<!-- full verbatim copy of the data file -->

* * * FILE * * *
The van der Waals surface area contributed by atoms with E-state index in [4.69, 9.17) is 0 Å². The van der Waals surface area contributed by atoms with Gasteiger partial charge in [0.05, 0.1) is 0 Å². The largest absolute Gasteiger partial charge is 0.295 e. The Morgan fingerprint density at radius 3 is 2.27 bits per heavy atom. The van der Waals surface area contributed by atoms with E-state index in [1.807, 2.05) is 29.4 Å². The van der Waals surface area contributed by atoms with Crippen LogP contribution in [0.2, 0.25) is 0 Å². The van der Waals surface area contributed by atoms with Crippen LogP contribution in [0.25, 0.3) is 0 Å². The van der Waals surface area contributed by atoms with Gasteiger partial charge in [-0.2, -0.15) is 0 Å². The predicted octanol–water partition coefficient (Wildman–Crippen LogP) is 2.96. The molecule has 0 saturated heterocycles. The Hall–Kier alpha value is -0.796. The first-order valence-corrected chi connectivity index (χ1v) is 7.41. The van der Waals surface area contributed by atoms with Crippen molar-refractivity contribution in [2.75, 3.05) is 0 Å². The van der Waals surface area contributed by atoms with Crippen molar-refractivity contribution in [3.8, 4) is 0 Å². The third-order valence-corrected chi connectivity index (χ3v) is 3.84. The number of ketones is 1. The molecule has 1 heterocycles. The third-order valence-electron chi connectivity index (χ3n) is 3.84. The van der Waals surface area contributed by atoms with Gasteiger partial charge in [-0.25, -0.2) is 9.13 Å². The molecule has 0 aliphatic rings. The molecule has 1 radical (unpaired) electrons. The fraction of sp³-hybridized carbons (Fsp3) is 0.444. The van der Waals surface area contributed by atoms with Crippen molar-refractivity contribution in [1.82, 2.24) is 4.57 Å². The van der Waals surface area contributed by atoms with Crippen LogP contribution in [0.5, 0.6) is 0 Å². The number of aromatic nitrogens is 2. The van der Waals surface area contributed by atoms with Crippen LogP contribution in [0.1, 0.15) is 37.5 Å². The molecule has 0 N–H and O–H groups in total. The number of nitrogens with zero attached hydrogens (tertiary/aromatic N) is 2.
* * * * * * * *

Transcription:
The van der Waals surface area contributed by atoms with E-state index in [4.69, 9.17) is 0 Å². The van der Waals surface area contributed by atoms with Gasteiger partial charge in [0.05, 0.1) is 0 Å². The largest absolute Gasteiger partial charge is 0.295 e. The Morgan fingerprint density at radius 3 is 2.27 bits per heavy atom. The van der Waals surface area contributed by atoms with E-state index in [1.807, 2.05) is 29.4 Å². The van der Waals surface area contributed by atoms with Crippen LogP contribution in [0.2, 0.25) is 0 Å². The van der Waals surface area contributed by atoms with Crippen LogP contribution in [0.25, 0.3) is 0 Å². The van der Waals surface area contributed by atoms with Gasteiger partial charge in [-0.2, -0.15) is 0 Å². The predicted octanol–water partition coefficient (Wildman–Crippen LogP) is 2.96. The molecule has 0 saturated heterocycles. The Hall–Kier alpha value is -0.796. The first-order valence-corrected chi connectivity index (χ1v) is 7.41. The van der Waals surface area contributed by atoms with Crippen molar-refractivity contribution in [2.75, 3.05) is 0 Å². The van der Waals surface area contributed by atoms with Crippen molar-refractivity contribution in [3.8, 4) is 0 Å². The third-order valence-corrected chi connectivity index (χ3v) is 3.84. The number of ketones is 1. The molecule has 1 heterocycles. The third-order valence-electron chi connectivity index (χ3n) is 3.84. The van der Waals surface area contributed by atoms with Gasteiger partial charge in [-0.25, -0.2) is 9.13 Å². The molecule has 0 aliphatic rings. The molecule has 1 radical (unpaired) electrons. The fraction of sp³-hybridized carbons (Fsp3) is 0.444. The van der Waals surface area contributed by atoms with Crippen molar-refractivity contribution in [1.82, 2.24) is 4.57 Å². The van der Waals surface area contributed by atoms with Crippen LogP contribution in [0.5, 0.6) is 0 Å². The number of aromatic nitrogens is 2. The van der Waals surface area contributed by atoms with Crippen LogP contribution in [0.1, 0.15) is 37.5 Å². The molecule has 0 N–H and O–H groups in total. The number of nitrogens with zero attached hydrogens (tertiary/aromatic N) is 2.